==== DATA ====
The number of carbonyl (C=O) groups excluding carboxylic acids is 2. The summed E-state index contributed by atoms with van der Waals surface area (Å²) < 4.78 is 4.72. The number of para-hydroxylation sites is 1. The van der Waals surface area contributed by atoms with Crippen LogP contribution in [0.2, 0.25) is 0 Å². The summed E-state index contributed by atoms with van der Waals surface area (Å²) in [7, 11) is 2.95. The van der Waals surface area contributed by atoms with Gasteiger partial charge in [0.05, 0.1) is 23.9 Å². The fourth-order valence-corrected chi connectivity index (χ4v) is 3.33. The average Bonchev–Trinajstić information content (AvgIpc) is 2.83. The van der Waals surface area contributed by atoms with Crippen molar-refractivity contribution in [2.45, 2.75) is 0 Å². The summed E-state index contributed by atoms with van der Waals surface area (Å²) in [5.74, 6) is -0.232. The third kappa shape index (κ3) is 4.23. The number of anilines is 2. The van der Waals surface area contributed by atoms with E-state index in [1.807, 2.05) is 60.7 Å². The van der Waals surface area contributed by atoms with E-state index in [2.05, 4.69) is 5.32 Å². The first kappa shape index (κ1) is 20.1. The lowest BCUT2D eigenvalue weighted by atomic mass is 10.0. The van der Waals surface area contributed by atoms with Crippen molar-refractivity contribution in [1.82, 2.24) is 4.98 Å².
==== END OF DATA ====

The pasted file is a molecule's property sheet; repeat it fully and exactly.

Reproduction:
The number of carbonyl (C=O) groups excluding carboxylic acids is 2. The summed E-state index contributed by atoms with van der Waals surface area (Å²) < 4.78 is 4.72. The number of para-hydroxylation sites is 1. The van der Waals surface area contributed by atoms with Crippen LogP contribution in [0.2, 0.25) is 0 Å². The summed E-state index contributed by atoms with van der Waals surface area (Å²) in [7, 11) is 2.95. The van der Waals surface area contributed by atoms with Gasteiger partial charge in [0.05, 0.1) is 23.9 Å². The fourth-order valence-corrected chi connectivity index (χ4v) is 3.33. The average Bonchev–Trinajstić information content (AvgIpc) is 2.83. The van der Waals surface area contributed by atoms with Crippen molar-refractivity contribution in [2.45, 2.75) is 0 Å². The summed E-state index contributed by atoms with van der Waals surface area (Å²) in [5.74, 6) is -0.232. The third kappa shape index (κ3) is 4.23. The number of anilines is 2. The van der Waals surface area contributed by atoms with E-state index in [1.807, 2.05) is 60.7 Å². The van der Waals surface area contributed by atoms with E-state index in [2.05, 4.69) is 5.32 Å². The first kappa shape index (κ1) is 20.1. The lowest BCUT2D eigenvalue weighted by atomic mass is 10.0. The van der Waals surface area contributed by atoms with Crippen molar-refractivity contribution in [1.82, 2.24) is 4.98 Å².